One application of the living Constitution framework is seen in the Supreme Court's reference to "evolving standards of decency" under the Eighth Amendment. This was seen in the 1958 Supreme Court case of Trop v. Dulles :
[T]he words of the [Eighth] Amendment are not precise, and that their scope is not static. The Amendment must draw its meaning from the evolving standards of decency that mark the progress of a maturing society.
While the Court was referring in Trop only to the Eighth Amendment's prohibition on cruel and unusual punishment, the underlying conception – namely, that the Constitution is written in broad terms, and that the Court's interpretation of those terms should reflect current societal conditions – is the heart of the "living Constitution" doctrine.
From its inception, one of the most controversial aspects of the living Constitutional framework has been its association with broad interpretations of the equal protection and due process clauses of the 5th and 14th Amendments.[ citation needed ]
Proponents of the Living Constitution suggest that a dynamic view of civil liberties is vital to the continuing effectiveness of our Constitutional scheme. Not only is it currently seen as unacceptable to suggest that married women or descendants of slaves are not entitled to liberty or equal protection with regard to coverture laws, slavery laws and their legacy as they were not expressly seen as free from such by all ratifiers at the time of the Constitutional ratification, but neither do advocates of the living Constitution believe that the framers intended, or certainly demanded, that their 18th century practices be regarded as the permanent standard for these ideals.[ citation needed ]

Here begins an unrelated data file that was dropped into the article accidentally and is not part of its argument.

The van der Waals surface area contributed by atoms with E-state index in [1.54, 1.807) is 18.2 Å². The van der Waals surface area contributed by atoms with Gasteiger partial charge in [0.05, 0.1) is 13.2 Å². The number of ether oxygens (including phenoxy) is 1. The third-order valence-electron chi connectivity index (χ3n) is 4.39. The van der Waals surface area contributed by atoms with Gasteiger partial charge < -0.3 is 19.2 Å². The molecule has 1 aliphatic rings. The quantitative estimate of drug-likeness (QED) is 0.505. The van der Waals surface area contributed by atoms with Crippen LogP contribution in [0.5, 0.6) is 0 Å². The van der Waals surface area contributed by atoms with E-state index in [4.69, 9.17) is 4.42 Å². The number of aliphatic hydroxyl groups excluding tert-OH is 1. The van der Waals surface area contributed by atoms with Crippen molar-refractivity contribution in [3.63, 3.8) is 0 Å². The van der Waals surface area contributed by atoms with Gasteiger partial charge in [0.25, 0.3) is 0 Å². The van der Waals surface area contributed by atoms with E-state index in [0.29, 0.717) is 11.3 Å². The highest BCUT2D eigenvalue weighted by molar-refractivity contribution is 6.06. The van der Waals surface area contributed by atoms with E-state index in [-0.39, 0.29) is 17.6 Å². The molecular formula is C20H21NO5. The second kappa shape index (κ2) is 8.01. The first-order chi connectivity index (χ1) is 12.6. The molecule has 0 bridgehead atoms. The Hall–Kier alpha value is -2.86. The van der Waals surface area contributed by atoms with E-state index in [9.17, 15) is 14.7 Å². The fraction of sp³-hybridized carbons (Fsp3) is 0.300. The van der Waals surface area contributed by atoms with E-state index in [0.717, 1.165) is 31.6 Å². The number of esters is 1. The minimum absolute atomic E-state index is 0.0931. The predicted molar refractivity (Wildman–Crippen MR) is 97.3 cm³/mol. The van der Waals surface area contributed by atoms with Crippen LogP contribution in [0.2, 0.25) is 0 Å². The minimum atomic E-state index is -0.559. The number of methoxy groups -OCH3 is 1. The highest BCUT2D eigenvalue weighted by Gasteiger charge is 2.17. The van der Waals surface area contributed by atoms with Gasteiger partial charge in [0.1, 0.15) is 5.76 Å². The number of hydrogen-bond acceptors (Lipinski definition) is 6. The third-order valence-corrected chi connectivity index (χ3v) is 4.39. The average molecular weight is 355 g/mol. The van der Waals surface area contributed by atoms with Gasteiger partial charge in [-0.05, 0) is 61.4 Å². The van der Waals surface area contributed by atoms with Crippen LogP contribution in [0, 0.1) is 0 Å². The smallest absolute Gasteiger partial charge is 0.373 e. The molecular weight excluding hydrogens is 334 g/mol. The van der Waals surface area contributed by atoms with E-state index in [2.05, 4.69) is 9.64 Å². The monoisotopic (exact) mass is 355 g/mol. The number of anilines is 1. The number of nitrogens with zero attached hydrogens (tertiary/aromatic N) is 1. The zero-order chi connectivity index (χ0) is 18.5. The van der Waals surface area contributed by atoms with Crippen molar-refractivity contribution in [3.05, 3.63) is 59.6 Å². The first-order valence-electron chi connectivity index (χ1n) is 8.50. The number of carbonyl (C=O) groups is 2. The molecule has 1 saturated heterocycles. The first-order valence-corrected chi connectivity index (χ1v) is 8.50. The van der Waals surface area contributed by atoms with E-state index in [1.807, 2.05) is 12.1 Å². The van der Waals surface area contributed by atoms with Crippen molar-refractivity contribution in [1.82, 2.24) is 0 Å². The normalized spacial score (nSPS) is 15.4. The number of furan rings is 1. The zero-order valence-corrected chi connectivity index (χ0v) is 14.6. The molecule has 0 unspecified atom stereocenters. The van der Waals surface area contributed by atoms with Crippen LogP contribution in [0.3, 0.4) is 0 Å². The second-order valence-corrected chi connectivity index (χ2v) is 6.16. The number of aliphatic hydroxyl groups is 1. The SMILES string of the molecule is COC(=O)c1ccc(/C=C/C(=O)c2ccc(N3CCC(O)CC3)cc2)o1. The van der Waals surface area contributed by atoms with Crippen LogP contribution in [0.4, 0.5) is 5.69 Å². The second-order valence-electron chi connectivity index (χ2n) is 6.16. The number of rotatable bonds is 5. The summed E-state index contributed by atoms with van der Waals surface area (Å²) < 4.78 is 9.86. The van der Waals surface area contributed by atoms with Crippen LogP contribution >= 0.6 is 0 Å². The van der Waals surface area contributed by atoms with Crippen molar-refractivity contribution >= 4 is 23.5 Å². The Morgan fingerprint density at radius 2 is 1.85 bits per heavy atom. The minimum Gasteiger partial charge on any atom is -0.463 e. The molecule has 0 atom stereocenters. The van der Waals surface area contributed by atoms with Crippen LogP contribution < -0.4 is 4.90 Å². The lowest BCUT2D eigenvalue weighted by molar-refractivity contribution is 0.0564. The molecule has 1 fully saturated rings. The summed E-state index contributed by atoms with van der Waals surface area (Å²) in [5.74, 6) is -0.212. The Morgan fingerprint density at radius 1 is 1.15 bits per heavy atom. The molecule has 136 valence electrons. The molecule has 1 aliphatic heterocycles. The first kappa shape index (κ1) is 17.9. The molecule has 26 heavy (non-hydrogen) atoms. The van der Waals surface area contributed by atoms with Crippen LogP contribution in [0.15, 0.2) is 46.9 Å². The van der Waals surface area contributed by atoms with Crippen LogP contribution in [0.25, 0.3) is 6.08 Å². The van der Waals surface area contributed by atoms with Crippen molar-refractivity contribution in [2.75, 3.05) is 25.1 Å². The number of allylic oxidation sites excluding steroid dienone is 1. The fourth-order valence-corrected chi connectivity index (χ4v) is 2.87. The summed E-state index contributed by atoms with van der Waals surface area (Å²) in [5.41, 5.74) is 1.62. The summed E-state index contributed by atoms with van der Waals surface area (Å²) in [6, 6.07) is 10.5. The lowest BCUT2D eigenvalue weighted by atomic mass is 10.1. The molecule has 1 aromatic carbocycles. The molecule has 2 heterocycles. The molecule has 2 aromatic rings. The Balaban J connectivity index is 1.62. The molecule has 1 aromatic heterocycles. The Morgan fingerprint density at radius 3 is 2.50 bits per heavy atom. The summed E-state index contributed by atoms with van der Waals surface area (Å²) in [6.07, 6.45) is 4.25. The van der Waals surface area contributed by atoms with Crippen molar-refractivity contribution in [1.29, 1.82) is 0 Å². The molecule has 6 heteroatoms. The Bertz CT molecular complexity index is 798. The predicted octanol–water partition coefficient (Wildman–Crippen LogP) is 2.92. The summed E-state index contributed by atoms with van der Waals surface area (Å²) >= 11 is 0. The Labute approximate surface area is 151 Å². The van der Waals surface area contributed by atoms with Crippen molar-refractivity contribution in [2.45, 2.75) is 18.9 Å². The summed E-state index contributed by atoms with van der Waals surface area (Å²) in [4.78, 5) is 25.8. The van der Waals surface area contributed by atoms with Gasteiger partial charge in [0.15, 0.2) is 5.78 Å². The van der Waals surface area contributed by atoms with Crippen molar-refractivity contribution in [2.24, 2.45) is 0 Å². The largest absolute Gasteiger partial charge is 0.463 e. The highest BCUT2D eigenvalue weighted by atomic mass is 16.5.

Living Constitutionalists suggest that broad ideals such as "liberty" and "equal protection" were included in the Constitution precisely because they are timeless, due to their inherently dynamic nature. Liberty in 1791, it is argued, was never thought to be the same as liberty in 1591 or 1991, but rather was seen as a principle transcending the recognized rights of that day and age. Giving them a fixed and static meaning in the name of "originalism," thus, is said to violate the very theory it purports to uphold.[ citation needed ]
As the subject of significant controversy, the idea of a Living Constitution is plagued by numerous conflicting contentions.
The idea of a Living Constitution was often characterized by Justice Scalia and others as inherently disregarding Constitutional language, suggesting that one should not simply read and apply the constitutional text.
Jack Balkin argues that this is not the intended meaning of the term, however, which suggests rather that the Constitution be read contemporaneously, rather than historically.Such an inquiry often consults the original meaning or intent, along with other interpretive devices. A proper application, then, involves some reconciliation between these various devices, not a simple disregard for one or another.
Another common view of the Living Constitution is as synonymous with "judicial activism," a phrase generally used to accuse judges of resolving cases based on their own political convictions or preferences.